Moscow's two main international airports Wednesday announced a flat ban on all carry-on liquids as part of a mass security clampdown ahead of next month's Sochi Winter Games.
Sheremetyevo and Vnukovo airports handle the vast majority of Russia's international air traffic and will receive the bulk of foreign fans arriving for the February 7-23 Olympic festivities on the shores of the Black Sea.
Extending even to some prescribed medication and cosmetics, the unexpected ban -- the latest in a string of tough security moves leading up to the Games -- sparked a furious online debate among Russians.
Russia this week launched the largest security operation in Olympic history aimed at warding off the threat of Islamist violence following last month's twin suicide strikes in the southern hub of Volgograd.
The December 29-30 bombings left 34 dead and sparked fears of a renewed terror campaign by militants from the nearby North Caucasus who have threatened attacks before and during the Games.
Sheremetyevo airport said on its website that the ban covers "all liquids, including personal hygiene items, cosmetics, medicines, liquids, sprays and gels in any amount."
It also applies to "items used in arts and crafts such as paints, soil and glue."
The restrictions -- adopted by the Federal Air Transport Agency (Rosaviatsiya) -- will remain in force until March 21.
The two Moscow airports had previously let passengers take up to 100 millilitres (3.4 ounces) of liquids on board flights.
Security has been a major concern ever since President Vladimir Putin beat extreme odds in 2007 to bring Russia's first post-Soviet Games to the Black Sea summer resort.
Sochi will also host the March 7-16 Paralympic Games and Putin has publicly forbidden security officials from taking vacations until the last foreign visitor leaves the country from that event.
Sochi mail inspections
Russia on Tuesday saw soldiers in armoured vehicles and navy officers on the Black Sea join a 37,000-strong contingent overseeing security in and around Sochi.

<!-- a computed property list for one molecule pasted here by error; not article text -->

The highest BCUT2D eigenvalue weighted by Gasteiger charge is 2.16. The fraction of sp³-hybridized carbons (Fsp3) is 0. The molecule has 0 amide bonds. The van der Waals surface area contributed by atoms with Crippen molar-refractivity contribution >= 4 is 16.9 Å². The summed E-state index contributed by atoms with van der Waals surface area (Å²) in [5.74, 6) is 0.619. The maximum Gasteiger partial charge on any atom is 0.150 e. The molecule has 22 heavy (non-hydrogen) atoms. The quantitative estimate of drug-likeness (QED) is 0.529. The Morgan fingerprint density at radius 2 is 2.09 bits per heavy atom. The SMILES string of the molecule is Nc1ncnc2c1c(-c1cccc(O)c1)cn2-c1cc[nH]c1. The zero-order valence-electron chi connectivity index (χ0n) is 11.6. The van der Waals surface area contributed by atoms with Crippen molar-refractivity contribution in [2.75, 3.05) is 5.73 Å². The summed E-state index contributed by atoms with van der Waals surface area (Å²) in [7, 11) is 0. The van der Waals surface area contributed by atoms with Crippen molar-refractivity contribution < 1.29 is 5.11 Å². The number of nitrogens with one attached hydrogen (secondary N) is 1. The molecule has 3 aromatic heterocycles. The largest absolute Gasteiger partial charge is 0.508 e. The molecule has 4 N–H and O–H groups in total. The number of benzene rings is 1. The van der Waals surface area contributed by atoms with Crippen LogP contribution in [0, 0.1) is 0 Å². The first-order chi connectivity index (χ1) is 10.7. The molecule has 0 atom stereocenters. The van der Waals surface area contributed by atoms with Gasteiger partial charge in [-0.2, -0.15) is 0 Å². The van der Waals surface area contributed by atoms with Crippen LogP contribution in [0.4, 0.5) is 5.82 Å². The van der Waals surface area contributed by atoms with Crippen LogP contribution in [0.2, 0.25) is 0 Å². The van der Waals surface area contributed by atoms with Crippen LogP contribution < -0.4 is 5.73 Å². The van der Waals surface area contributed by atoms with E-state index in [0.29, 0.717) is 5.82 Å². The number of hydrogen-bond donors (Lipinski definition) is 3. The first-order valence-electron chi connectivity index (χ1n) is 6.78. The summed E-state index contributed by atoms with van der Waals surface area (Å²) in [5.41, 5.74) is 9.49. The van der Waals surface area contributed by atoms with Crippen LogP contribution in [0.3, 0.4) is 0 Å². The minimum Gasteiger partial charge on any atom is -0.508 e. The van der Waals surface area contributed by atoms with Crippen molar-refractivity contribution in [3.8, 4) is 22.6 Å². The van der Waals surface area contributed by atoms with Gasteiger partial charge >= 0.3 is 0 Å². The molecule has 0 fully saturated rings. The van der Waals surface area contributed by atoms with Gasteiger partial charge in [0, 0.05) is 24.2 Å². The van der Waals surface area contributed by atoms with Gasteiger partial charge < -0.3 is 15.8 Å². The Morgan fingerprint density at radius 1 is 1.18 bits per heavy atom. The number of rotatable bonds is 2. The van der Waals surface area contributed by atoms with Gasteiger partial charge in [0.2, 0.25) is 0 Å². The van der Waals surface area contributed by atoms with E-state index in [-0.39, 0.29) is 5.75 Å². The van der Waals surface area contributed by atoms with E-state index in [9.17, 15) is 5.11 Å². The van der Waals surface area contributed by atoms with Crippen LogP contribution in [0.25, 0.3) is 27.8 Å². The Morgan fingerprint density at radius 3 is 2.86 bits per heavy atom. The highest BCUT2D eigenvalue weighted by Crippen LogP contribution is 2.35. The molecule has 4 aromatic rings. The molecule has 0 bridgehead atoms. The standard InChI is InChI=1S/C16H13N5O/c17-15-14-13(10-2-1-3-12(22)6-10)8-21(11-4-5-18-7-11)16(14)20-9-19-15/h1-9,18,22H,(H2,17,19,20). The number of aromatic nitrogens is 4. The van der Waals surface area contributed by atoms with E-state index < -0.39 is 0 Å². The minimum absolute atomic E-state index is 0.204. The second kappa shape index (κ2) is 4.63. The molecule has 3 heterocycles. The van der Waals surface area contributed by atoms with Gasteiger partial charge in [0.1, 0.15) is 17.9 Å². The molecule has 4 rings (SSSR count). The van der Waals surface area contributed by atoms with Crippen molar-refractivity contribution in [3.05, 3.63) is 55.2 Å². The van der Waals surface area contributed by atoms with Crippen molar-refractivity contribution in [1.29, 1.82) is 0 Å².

A Kremlin decree also establishes a so-called "forbidden zone" that blocks highways into the city and prevents residents from using roads leading to Olympic venues without special permits.
Russia's postal service further announced that it has assumed checks of all mail and parcels sent to the Krasnodar region in and around Sochi "in order to ensure safety" at the Olympic events.
Security analysts argue that the tremendous attention devoted to the Sochi venues may leave the vast country exposed to attacks at other sites.
They add that draconian police measures may prove ineffective without serious efforts to infiltrate potential terror cells, notably through the use of modern technology.
"Passive (police) measures are certainly more visible, but they are also much more expensive and wasteful," independent security analyst Andrei Soldatov told Moscow Echo radio.
Russia's latest restriction provoked an immediate chorus of complaints.
The flagship Aeroflot airline in particular sparked an outcry by warning that travellers will be stripped of their medication unless they can prove it needs to be used during flights.
"This is really inconvenient," a man who identified himself as Yevgeny Koval complained on Aeroflot's Twitter account.
The liquid restrictions came as other global airlines and governments relax tough guidelines first introduced in 2001 in response to the September 11 attacks in the United States.
The US Department of Homeland Security now allows travellers to take items such as baby formula and medicine "in reasonable quantities exceeding three ounces" as long as they are declared at check-in.
The European Union also allows up to a litre (33,8 ounces) of "drinks, toothpaste, cosmetic creams (and) gels" into aircraft cabins provided they are carried in transparent bags and split between smaller containers.